Lloyd Pinkney was always thinking. The engineer, who worked at the National Research Council in Ottawa for 44 years, was out at a movie one night with his wife and another couple and still pondering an engineering conundrum when he had a eureka moment.
It was The Graduate and toward the end of the movie, Dustin Hoffman’s Benjamin runs by the wall of a church.
“That’s how I’ll do it! That’s it!” he called out in the dark, quiet theatre, to be immediately shushed by his wife.
Seeing the image of a moving object against a fixed object gave him the idea of using fixed points to measure movement. It was a concept he would apply in a couple of innovative ways: He used it initially to monitor car crashes when he invented a roadside guardrail, and it later became an essential component of a positioning system he created for the Canadarm. The Space Vision System (SVS) he conceived uses cameras on a spacecraft and at the end of the arm to track points on a payload and measure their movements to calculate precisely where the arm sits in three-dimensional space.
“We made it work as a team but without Lloyd, there would be no system. It was his creativity at the beginning that got it started,” says Steve MacLean, former astronaut and former president of the Canadian Space Agency.
Mr. Pinkney had been asked to create the system as a backup, in case the Canadarm didn’t meet the space agency’s specifications for control. The arm did, and was delivered to NASA in 1981 without the system.
But when Mr. MacLean flew on the shuttle Columbia in 1992, he took SVS with him, testing it for five days in space to see if it could control the arm more precisely.
“We wondered if it would work. Of course it did. Lloyd was never wrong,” recalls Garry Lindberg, who was project manager for the Canadarm starting in 1974 and became director general for the NRC in 1979. “It really augmented the arm’s abilities. It made it possible to do things that the basic arm could not do.”
The NRC retrofitted all Canadarms to include SVS and it became a standard part of the Canadarm2, which was released in 2001. The system, which eventually used lasers instead of cameras, was instrumental in helping build the International Space Station, where it is still in use today.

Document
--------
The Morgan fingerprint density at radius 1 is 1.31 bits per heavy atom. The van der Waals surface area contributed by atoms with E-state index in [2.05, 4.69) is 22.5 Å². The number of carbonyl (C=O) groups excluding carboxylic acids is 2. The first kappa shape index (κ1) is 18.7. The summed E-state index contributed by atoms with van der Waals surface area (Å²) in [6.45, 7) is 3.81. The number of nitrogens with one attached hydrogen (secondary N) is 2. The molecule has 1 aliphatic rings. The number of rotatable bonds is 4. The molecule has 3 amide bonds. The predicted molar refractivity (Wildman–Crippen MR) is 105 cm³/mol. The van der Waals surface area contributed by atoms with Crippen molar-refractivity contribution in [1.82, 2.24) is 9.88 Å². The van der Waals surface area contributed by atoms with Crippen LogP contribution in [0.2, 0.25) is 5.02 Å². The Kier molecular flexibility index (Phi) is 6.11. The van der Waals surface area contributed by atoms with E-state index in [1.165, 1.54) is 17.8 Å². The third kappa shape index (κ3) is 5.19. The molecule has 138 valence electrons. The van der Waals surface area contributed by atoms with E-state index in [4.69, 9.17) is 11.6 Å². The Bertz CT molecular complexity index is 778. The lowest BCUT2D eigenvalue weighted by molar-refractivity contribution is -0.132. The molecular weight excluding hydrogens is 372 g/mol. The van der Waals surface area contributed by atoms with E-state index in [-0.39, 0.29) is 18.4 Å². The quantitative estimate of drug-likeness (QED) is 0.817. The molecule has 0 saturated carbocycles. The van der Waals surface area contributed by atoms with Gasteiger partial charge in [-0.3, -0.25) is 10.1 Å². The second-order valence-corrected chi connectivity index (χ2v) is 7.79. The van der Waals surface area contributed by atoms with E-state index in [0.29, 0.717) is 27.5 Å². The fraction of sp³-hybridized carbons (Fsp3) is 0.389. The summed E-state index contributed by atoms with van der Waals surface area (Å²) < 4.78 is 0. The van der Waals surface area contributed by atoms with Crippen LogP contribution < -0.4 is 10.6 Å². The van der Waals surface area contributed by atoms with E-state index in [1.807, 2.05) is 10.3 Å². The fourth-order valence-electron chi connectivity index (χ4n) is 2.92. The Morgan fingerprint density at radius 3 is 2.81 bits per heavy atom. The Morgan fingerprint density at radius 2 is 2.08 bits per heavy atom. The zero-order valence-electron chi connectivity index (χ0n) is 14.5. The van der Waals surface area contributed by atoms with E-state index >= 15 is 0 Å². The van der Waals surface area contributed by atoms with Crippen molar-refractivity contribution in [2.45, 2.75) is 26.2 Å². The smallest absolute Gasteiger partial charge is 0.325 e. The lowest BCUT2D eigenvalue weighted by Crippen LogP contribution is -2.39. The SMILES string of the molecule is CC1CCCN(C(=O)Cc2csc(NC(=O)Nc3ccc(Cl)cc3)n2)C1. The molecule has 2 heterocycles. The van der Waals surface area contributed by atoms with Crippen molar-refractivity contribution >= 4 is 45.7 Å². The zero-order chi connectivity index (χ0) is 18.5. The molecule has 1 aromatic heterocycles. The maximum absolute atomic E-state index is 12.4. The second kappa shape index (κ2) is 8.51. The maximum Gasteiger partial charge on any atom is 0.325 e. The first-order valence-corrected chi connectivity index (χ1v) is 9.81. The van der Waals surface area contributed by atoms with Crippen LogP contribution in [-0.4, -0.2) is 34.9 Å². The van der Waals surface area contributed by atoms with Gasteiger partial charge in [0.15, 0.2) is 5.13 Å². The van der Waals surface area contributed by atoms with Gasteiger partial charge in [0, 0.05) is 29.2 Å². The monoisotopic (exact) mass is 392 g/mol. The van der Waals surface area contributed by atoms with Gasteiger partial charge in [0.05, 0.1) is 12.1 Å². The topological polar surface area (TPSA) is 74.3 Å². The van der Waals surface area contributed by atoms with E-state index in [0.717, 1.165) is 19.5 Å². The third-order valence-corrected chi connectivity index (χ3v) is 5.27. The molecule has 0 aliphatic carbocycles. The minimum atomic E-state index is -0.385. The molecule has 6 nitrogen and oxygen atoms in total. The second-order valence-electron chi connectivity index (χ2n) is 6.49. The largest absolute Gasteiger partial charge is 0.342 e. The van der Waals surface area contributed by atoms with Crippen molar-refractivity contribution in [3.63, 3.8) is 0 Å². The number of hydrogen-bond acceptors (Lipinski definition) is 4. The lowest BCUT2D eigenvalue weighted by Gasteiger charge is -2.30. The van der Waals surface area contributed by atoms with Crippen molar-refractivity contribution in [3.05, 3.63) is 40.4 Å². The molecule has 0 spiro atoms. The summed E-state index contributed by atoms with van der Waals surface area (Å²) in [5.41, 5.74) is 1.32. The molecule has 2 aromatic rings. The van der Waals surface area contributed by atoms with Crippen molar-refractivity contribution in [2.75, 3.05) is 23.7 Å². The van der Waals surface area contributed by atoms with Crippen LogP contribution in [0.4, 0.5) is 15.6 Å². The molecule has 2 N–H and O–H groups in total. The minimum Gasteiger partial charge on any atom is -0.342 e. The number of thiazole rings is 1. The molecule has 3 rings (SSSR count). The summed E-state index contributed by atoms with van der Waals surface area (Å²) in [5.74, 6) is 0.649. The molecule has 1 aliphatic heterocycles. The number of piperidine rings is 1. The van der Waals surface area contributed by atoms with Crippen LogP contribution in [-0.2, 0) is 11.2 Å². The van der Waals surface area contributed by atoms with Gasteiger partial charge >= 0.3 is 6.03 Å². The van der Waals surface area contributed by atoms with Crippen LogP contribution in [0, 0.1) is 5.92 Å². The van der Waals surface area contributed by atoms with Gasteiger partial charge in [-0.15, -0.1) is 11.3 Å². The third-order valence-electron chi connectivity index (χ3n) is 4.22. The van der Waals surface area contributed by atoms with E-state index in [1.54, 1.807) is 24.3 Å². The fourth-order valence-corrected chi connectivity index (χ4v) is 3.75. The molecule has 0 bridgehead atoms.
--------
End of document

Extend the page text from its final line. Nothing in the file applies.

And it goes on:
In his four decades at the NRC, Mr. Pinkney worked on a wide range of projects through the Institute for Aerospace Research and the Integrated Manufacturing Technologies Institute.
In the 1970s, he helped invent an innovative roadside guardrail made of cables that, when a car crashed into it, would gently nudge it back to the side of the road, causing minimal damage to the vehicle and its occupants.
“The barriers should have been used, but they didn’t get adopted,” Mr. Lindberg recalls.
At one point, the NRC was having a hard time calibrating one of the wind tunnels it used to test the safety of airplanes. Mr. Pinkney was called in and, using his extensive knowledge of physics, engineering and aerospace design, got it back on track.
“He was a brilliant mind and did all sorts of interesting things,” Mr. Lindberg says.
A well-rounded childhood
Harold Frederick Lloyd Pinkney was born in 1931 in Blairmore, a coal-mining town in southern Alberta. His father, Robert William Harold Pinkney (who went by the name Harold), was a decorated First World War veteran who fought at Passchendaele, and after the war ran the family business, the general store F.M. Thompson Company.
Young Lloyd and his older sisters Thelma and Audrey grew up working in the store, skiing in the nearby Rockies and golfing – Mr. Pinkney’s mother, Elin, was the ladies’ champion at the local golf club for 10 years and Audrey later held the same title for a decade herself. Audrey was an excellent pianist and Lloyd played the violin; music was a huge part of all Pinkney family gatherings.Report Typo/Error
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